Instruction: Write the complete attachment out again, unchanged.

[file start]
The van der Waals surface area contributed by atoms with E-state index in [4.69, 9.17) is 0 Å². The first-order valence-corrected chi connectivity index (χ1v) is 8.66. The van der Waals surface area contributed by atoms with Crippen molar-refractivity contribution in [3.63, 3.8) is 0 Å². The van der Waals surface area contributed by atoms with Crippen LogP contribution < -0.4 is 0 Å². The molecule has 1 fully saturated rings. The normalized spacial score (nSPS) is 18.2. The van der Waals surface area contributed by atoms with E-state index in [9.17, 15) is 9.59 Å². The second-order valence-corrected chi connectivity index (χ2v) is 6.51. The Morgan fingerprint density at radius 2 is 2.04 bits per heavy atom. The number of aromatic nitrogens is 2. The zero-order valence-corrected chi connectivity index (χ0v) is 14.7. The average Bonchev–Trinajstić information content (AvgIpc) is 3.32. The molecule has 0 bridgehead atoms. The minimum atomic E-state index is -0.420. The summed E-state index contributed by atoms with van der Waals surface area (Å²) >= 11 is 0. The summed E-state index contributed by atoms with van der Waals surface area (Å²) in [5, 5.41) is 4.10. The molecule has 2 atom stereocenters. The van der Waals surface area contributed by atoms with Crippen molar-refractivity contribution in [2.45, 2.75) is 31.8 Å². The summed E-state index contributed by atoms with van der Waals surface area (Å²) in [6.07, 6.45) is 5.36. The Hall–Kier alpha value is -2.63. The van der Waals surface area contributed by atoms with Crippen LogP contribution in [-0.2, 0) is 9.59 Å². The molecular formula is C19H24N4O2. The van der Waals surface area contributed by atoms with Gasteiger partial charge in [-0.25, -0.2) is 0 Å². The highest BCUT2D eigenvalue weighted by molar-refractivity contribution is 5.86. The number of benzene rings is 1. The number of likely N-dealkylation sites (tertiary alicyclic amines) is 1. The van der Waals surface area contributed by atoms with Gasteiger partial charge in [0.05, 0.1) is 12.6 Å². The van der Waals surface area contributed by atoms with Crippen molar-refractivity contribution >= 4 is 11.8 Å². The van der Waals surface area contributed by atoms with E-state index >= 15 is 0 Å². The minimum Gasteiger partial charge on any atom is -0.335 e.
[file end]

The van der Waals surface area contributed by atoms with E-state index in [4.69, 9.17) is 0 Å². The first-order valence-corrected chi connectivity index (χ1v) is 8.66. The van der Waals surface area contributed by atoms with Crippen molar-refractivity contribution in [3.63, 3.8) is 0 Å². The van der Waals surface area contributed by atoms with Crippen LogP contribution < -0.4 is 0 Å². The molecule has 1 fully saturated rings. The normalized spacial score (nSPS) is 18.2. The van der Waals surface area contributed by atoms with E-state index in [9.17, 15) is 9.59 Å². The second-order valence-corrected chi connectivity index (χ2v) is 6.51. The Morgan fingerprint density at radius 2 is 2.04 bits per heavy atom. The number of aromatic nitrogens is 2. The zero-order valence-corrected chi connectivity index (χ0v) is 14.7. The average Bonchev–Trinajstić information content (AvgIpc) is 3.32. The molecule has 0 bridgehead atoms. The minimum atomic E-state index is -0.420. The summed E-state index contributed by atoms with van der Waals surface area (Å²) >= 11 is 0. The summed E-state index contributed by atoms with van der Waals surface area (Å²) in [5, 5.41) is 4.10. The molecule has 2 atom stereocenters. The van der Waals surface area contributed by atoms with Crippen molar-refractivity contribution in [2.45, 2.75) is 31.8 Å². The summed E-state index contributed by atoms with van der Waals surface area (Å²) in [6.07, 6.45) is 5.36. The Hall–Kier alpha value is -2.63. The van der Waals surface area contributed by atoms with Crippen LogP contribution in [-0.2, 0) is 9.59 Å². The molecular formula is C19H24N4O2. The van der Waals surface area contributed by atoms with Gasteiger partial charge in [-0.25, -0.2) is 0 Å². The highest BCUT2D eigenvalue weighted by molar-refractivity contribution is 5.86. The number of benzene rings is 1. The number of likely N-dealkylation sites (tertiary alicyclic amines) is 1. The van der Waals surface area contributed by atoms with Gasteiger partial charge in [0.05, 0.1) is 12.6 Å². The van der Waals surface area contributed by atoms with Crippen molar-refractivity contribution >= 4 is 11.8 Å². The van der Waals surface area contributed by atoms with E-state index >= 15 is 0 Å². The minimum Gasteiger partial charge on any atom is -0.335 e.